Gmail has always been a fairly open mail platform. For years it has freely offered access via POP and IMAP (which is something rival Hotmail only offered relatively recently), which means the service could be used by almost any third party mail client. Google have also been open to any suggestions that might improve the Gmail service through their Labs feature.
Additional third party integration with Gmail has been possible (you only have to look at all the contact import features from sites like Facebook), but these have either been clunky manual procedures that involve exporting contacts to a text file or they require you to supply your email password. Neither option is all that attractive.
Now there is an alternative. Google has added the ability to access the IMAP/SMTP features of particular Gmail account using OAuth:
While it is possible for a user to authorize this access by disclosing their Google Account password to the third party app, it is more secure for the app developer to use the industry standard protocol called OAuth which enables the user to give their consent for specific access without sharing their password. Most Google APIs support this OAuth standard, and starting today it is also available for the IMAP/SMTP feature of Gmail.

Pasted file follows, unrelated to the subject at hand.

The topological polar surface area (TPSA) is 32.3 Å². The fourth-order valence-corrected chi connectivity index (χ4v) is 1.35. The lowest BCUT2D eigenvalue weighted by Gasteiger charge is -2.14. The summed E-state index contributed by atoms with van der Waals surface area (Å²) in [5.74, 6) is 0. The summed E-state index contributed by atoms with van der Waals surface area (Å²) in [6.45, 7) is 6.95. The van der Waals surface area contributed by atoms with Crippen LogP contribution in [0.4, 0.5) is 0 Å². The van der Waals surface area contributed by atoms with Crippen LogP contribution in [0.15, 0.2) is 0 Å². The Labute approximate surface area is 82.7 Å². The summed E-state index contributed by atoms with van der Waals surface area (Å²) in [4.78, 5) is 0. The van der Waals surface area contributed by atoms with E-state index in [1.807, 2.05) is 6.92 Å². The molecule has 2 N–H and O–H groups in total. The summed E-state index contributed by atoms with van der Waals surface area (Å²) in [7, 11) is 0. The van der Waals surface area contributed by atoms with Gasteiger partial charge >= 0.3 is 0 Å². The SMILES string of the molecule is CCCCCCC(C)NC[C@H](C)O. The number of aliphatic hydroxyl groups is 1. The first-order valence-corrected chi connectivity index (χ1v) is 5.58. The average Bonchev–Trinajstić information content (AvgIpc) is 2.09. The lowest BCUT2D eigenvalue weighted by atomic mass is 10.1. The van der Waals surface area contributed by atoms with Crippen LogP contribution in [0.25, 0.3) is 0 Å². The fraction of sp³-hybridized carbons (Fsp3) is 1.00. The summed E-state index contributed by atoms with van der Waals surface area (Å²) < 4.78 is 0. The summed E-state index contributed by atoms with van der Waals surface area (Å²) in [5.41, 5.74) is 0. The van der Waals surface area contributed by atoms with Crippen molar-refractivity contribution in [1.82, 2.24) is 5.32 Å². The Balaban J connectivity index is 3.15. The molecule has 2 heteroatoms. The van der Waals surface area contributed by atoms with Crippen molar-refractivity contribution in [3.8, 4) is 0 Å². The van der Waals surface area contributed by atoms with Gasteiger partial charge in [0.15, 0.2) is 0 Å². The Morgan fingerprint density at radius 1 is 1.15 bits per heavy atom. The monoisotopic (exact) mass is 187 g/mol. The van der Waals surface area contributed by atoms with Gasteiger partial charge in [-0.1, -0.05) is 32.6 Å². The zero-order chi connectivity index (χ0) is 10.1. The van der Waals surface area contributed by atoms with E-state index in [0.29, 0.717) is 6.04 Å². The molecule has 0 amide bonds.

The feature is available in Google Code Labs and we have provided a site with documentation and sample code. In addition, Google has begun working with other companies like Yahoo and Mozilla on a formal Internet standard for using OAuth with IMAP/SMTP (learn more at the OAuth for IMAP mailing list).
What this means for develops is the ability to create mashups that directly access the emails stored in a Gmail account without requiring users to submit their password. It gives users piece of mind, and removes the burden of securely storing user’s passwords from developers.
This feature has already been put into practice by the Syphir SmartPush iPhone application, and ReadWriteWeb have reported that the backup service Backupify will announce that it is leveraging the new technology to back up Gmail accounts. With tens (and possibly hundreds) of millions of Gmail users, it won’t be long before we starting seeing more Gmail mashups.